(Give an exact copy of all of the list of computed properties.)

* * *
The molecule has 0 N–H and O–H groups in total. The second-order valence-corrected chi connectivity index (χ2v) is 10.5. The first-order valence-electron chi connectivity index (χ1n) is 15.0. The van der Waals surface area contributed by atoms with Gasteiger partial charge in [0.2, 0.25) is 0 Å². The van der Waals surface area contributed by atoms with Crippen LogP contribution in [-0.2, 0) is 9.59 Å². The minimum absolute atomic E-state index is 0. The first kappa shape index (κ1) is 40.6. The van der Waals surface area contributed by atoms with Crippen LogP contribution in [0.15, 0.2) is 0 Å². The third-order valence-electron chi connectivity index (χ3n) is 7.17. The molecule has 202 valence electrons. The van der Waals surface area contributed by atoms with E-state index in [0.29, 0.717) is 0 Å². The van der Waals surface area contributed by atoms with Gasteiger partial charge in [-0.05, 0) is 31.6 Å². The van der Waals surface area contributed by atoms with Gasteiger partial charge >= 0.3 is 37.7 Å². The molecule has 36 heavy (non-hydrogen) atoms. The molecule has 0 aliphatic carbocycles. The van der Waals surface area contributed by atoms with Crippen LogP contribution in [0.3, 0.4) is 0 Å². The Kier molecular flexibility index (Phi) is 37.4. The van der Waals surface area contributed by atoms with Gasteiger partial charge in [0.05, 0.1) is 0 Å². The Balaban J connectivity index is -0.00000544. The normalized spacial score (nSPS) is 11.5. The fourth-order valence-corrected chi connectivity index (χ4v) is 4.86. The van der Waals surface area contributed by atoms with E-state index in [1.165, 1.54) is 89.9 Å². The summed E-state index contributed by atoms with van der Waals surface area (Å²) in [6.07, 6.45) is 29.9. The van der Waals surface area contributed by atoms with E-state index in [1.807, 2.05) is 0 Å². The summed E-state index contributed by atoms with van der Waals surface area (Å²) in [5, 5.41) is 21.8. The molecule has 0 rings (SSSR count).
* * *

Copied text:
The molecule has 0 N–H and O–H groups in total. The second-order valence-corrected chi connectivity index (χ2v) is 10.5. The first-order valence-electron chi connectivity index (χ1n) is 15.0. The van der Waals surface area contributed by atoms with Gasteiger partial charge in [0.2, 0.25) is 0 Å². The van der Waals surface area contributed by atoms with Crippen LogP contribution in [-0.2, 0) is 9.59 Å². The minimum absolute atomic E-state index is 0. The first kappa shape index (κ1) is 40.6. The van der Waals surface area contributed by atoms with Crippen LogP contribution in [0.15, 0.2) is 0 Å². The third-order valence-electron chi connectivity index (χ3n) is 7.17. The molecule has 202 valence electrons. The van der Waals surface area contributed by atoms with E-state index in [0.29, 0.717) is 0 Å². The van der Waals surface area contributed by atoms with Gasteiger partial charge in [-0.05, 0) is 31.6 Å². The van der Waals surface area contributed by atoms with Gasteiger partial charge >= 0.3 is 37.7 Å². The molecule has 36 heavy (non-hydrogen) atoms. The molecule has 0 aliphatic carbocycles. The van der Waals surface area contributed by atoms with Crippen LogP contribution in [0.3, 0.4) is 0 Å². The Kier molecular flexibility index (Phi) is 37.4. The van der Waals surface area contributed by atoms with Gasteiger partial charge in [0.05, 0.1) is 0 Å². The Balaban J connectivity index is -0.00000544. The normalized spacial score (nSPS) is 11.5. The fourth-order valence-corrected chi connectivity index (χ4v) is 4.86. The van der Waals surface area contributed by atoms with E-state index in [1.165, 1.54) is 89.9 Å². The summed E-state index contributed by atoms with van der Waals surface area (Å²) in [6.07, 6.45) is 29.9. The van der Waals surface area contributed by atoms with E-state index in [1.807, 2.05) is 0 Å². The summed E-state index contributed by atoms with van der Waals surface area (Å²) in [5, 5.41) is 21.8. The molecule has 0 rings (SSSR count).